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Employee Unless Proven Otherwise

There has been a lot of talk, and concern, about the Dynamex holding which states that a worker is presumed an employee unless otherwise proven by the hiring entity (the employer). In order to meet this burden the ABC test is utilized.  The ABC test requires that ALL three factors as follows are established.  A) that the worker is free from the control and direction of the hiring entity in connection with the performance of the work, both under the contract for the performance of the work and in fact; AND B) that the worker performs work that is outside the usual course of the hiring entity's business; AND C) that the worker is customarily engaged in an independently established trade, occupation, or business of the same nature as the work performed. 

Unless the hiring entity can prove all THREE elements of the ABC test the worker will be deemed an employee.  One that is entitled to overtime, meal breaks, rest breaks, unemployment...and so on. The court justified the ABC test stating "misclassification of workers as independent contractors rather than employees is a very serious problem, depriving federal and state governments of billions of dollars in tax revenue and millions of workers of the labor law protections to which they are entitled."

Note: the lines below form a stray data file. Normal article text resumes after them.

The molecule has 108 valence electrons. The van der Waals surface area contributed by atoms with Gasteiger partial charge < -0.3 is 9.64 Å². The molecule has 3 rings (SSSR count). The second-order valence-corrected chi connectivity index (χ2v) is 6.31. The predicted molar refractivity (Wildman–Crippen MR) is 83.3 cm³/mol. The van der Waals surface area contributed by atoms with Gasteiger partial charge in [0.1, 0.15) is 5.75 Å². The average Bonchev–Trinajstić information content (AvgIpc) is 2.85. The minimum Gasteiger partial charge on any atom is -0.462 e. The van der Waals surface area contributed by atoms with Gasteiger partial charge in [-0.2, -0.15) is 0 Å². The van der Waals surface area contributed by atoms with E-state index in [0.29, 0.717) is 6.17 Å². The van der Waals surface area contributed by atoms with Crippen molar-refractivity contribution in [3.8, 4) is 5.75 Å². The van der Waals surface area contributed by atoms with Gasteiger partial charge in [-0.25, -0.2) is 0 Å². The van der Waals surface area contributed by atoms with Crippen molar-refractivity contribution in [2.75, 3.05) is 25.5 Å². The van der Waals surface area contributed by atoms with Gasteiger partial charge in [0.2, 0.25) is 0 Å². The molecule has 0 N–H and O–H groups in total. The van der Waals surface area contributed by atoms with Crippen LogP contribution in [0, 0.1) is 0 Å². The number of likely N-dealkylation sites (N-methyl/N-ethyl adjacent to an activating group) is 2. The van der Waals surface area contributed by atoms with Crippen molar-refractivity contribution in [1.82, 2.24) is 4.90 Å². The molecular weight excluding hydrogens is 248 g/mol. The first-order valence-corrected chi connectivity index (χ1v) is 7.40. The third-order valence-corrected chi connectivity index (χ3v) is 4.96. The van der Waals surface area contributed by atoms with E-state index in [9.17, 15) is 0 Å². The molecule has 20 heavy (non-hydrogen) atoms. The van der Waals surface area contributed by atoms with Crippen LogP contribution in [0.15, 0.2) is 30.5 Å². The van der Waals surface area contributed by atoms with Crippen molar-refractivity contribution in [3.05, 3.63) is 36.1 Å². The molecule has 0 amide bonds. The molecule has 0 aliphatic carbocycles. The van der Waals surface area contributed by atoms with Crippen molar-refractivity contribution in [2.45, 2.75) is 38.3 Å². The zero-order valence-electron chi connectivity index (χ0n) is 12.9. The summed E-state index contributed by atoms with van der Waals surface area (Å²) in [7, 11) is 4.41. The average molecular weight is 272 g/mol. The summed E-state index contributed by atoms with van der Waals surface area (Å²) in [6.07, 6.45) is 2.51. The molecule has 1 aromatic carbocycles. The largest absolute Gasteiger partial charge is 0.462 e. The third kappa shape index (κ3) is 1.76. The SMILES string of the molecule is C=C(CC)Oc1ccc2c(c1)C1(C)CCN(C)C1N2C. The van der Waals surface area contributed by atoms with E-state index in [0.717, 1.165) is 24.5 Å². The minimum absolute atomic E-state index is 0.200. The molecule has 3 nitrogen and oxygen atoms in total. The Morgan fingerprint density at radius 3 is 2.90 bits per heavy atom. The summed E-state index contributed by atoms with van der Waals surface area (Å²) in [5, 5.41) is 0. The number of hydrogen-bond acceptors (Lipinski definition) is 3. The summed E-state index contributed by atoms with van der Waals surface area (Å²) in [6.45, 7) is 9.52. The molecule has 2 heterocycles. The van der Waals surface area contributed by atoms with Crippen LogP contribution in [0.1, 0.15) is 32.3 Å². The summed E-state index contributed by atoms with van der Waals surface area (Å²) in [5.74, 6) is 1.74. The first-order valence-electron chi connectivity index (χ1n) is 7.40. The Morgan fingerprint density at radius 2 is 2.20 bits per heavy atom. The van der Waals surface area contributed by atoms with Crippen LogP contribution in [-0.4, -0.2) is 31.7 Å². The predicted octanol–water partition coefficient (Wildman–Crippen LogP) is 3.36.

This test will affect a good number of businesses that are reliant on a system that utilizes independent contractors.  The court addresses the prong which I believe will be the one that proves most difficult for most employer - B with illustrations which I believe will make it almost impossible for any business owner to use an independent contractor on a regular basis.  The court cites a business that was a timber management company whose business operation involved CONTRACTING for the purchase and harvesting of trees and the sale and delivery of the cut timber to customers.  It was held that a worker who actually harvested the timber was NOT an independent contractor but instead an employee because the harvesting work was not "merely incidental" to the company's business but rather was an integral part of that business (Dynamex at 821). 

The good news is that A. L. Harvey Law can help.  Contact us today to assist you in restructuring your business to convert your independent contractors as w2 employees. 


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